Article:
I recently wrote an article for mindbodygreen.com about listening to your gut. It’s hard to tune into your intuition, however, if you are struggling with digestive issues. Today I want to talk a little bit about the importance of gut health for Type 1 diabetics.
Digestive health is a hot topic in the wellness world today. I’ve read many articles that promote probiotics for weight loss or fermented foods for healing intestinal issues. I have been through my share of digestive problems over the last few years. I only learned recently that T1Ds are more prone to stomach problems than the average person because diabetes is an autoimmune disorder, which means that our body attacked its own cells. While taking insulin makes up for the fact that the pancreas no longer functions properly, the autoimmunity remains uncured. Celiac disease, another autoimmune condition, is often found in T1Ds, but you don’t have to have a gluten allergy to struggle with digestive issues as a diabetic.
Some scientists and physicians claim autoimmunity starts in the gut. Gut permeability is a common factor in autoimmune disorders. The body’s immune system attacks its own cells, which generates cell and tissue damage. When the lining of the digestive tract becomes permeable or leaky, this means that several things are happening all at once:
- The protective mucus that lines the digestive tract is thin and worn down.
- Beneficial bacteria are not thriving.
- Inflammation is at an all-time high, triggering an alarm inflammatory response throughout the whole body.
- The barrier system is not intact. This means that food particles and chemicals are able to leak into the bloodstream. (1)
I went through a time when my “beneficial bacteria” were not thriving. I had trouble digesting fruits, vegetables, fats… At one point, the only food I felt comfortable eating were Rice Chex cereal! I had such a variety of symptoms from stomach aches to bloating to constipation to diarrhea. I was miserable! After testing negative for different food allergies and other conditions, I discovered that my gut was out of balance. Here are a few ways I keep my gut healthy now.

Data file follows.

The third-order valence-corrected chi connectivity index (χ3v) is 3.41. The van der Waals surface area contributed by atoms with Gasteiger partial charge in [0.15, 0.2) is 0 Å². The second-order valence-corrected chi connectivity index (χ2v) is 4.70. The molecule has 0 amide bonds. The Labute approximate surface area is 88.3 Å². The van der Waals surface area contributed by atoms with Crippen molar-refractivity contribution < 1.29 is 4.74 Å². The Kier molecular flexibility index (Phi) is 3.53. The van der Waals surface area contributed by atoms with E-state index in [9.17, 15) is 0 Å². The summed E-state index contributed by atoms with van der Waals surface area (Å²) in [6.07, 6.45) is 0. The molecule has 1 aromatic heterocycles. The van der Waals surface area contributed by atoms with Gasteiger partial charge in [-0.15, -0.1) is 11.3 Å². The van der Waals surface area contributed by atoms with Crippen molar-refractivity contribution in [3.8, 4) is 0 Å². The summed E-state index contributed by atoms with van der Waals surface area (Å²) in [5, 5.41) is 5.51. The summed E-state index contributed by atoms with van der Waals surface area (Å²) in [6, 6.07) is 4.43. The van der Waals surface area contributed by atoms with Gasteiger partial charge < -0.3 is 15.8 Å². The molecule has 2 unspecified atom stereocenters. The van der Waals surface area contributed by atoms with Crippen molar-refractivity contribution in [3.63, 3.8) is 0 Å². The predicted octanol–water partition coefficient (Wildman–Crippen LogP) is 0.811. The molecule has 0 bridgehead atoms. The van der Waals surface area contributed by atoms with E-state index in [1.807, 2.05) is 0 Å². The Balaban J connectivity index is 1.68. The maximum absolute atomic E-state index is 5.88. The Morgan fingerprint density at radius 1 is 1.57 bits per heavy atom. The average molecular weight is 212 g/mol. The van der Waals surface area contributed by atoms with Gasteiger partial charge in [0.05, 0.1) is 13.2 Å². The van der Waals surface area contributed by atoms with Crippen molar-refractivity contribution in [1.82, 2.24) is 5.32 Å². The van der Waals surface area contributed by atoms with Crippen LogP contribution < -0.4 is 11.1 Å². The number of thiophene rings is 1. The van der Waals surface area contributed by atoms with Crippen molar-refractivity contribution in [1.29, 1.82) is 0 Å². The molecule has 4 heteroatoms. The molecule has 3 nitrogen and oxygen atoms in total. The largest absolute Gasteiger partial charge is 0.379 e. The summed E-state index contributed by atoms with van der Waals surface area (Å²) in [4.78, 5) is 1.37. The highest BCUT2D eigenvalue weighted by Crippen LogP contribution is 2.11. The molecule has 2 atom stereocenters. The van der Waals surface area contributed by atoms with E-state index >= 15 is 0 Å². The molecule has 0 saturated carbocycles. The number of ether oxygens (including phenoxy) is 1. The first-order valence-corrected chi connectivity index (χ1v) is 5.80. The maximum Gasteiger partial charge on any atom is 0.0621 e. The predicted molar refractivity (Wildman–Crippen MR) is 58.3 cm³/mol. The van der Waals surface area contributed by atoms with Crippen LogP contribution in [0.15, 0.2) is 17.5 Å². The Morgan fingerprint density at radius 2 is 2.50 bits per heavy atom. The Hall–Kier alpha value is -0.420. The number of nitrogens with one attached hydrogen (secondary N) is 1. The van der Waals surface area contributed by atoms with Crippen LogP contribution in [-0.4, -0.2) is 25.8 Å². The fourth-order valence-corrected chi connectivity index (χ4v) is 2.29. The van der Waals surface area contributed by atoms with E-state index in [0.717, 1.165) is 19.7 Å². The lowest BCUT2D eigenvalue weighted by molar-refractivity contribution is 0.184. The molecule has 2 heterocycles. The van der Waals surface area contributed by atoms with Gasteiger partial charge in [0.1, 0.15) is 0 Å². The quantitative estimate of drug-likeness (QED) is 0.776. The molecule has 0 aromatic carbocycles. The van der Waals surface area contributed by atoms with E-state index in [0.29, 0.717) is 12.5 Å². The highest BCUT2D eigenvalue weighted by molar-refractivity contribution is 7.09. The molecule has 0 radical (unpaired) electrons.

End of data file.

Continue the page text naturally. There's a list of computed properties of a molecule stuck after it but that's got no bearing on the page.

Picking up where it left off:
- Manage stress.
I didn’t realize it at the time, but I was highly stressed out during that year of digestive troubles. Now, I understand that stomach problems are one of my body’s ways of communicating to me that I am stressed out. Spending time outside, laughing with my family & friends, and getting enough quality sleep are my top stress management techniques, but you need to find what works best for you.
- Incorporate probiotic-rich food into my diet.
I was taking a high quality probiotic pill for a year and a half to help restore my gut bacteria. Now I find that I can keep up my health just by eating fermented foods such as sauerkraut and kimchi and drinking kombucha.
*A note on kombucha: A little goes a long way. While the label says there are 2 servings in one bottle, I split it into 4 servings. Look for kombucha that has less than 5 grams of sugar. My favorite brand is Health Ade. Well + Good has some great information about what constitutes healthy kombucha.
- Drink bone broth.
While the health benefits of bone broth have not been scientifically proven, this is a wellness ritual that has been used in different cultures around the world for a long time. The gelatin in bone broth can help heal a permeable gut and/or protect a non-leaky one and the high concentration of minerals improves immunity.
Now that you have some ideas for how to keep your gut healthy, head on over to mindbodygreen to read about how to listen to the wisdom that resides there, along with all that beneficial bacteria!